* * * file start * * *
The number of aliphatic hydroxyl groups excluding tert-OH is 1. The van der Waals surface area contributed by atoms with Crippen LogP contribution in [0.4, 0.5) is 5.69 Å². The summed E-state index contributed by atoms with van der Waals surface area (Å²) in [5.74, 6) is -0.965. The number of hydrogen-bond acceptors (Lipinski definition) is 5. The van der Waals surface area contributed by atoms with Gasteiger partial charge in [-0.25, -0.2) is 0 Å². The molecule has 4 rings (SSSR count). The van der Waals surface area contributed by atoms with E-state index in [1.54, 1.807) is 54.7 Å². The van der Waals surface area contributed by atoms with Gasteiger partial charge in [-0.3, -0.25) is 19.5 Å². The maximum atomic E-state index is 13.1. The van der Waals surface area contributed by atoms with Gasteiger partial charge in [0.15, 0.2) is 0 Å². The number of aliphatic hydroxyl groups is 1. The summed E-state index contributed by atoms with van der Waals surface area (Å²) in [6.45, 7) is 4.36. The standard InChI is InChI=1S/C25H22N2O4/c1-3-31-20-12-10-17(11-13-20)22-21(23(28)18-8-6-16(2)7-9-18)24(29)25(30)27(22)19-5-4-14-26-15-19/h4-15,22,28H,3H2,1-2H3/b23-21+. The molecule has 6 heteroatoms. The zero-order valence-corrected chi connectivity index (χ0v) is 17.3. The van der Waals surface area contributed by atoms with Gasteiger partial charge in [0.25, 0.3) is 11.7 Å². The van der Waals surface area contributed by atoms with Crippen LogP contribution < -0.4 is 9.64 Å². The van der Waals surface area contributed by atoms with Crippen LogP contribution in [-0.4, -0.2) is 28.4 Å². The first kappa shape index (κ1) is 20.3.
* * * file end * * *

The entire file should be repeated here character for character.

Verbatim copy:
The number of aliphatic hydroxyl groups excluding tert-OH is 1. The van der Waals surface area contributed by atoms with Crippen LogP contribution in [0.4, 0.5) is 5.69 Å². The summed E-state index contributed by atoms with van der Waals surface area (Å²) in [5.74, 6) is -0.965. The number of hydrogen-bond acceptors (Lipinski definition) is 5. The van der Waals surface area contributed by atoms with Gasteiger partial charge in [-0.25, -0.2) is 0 Å². The molecule has 4 rings (SSSR count). The van der Waals surface area contributed by atoms with E-state index in [1.54, 1.807) is 54.7 Å². The van der Waals surface area contributed by atoms with Gasteiger partial charge in [-0.3, -0.25) is 19.5 Å². The maximum atomic E-state index is 13.1. The van der Waals surface area contributed by atoms with Gasteiger partial charge in [0.15, 0.2) is 0 Å². The number of aliphatic hydroxyl groups is 1. The summed E-state index contributed by atoms with van der Waals surface area (Å²) in [6.45, 7) is 4.36. The standard InChI is InChI=1S/C25H22N2O4/c1-3-31-20-12-10-17(11-13-20)22-21(23(28)18-8-6-16(2)7-9-18)24(29)25(30)27(22)19-5-4-14-26-15-19/h4-15,22,28H,3H2,1-2H3/b23-21+. The molecule has 6 heteroatoms. The zero-order valence-corrected chi connectivity index (χ0v) is 17.3. The van der Waals surface area contributed by atoms with Gasteiger partial charge in [0.25, 0.3) is 11.7 Å². The van der Waals surface area contributed by atoms with Crippen LogP contribution < -0.4 is 9.64 Å². The van der Waals surface area contributed by atoms with Crippen LogP contribution in [-0.4, -0.2) is 28.4 Å². The first kappa shape index (κ1) is 20.3.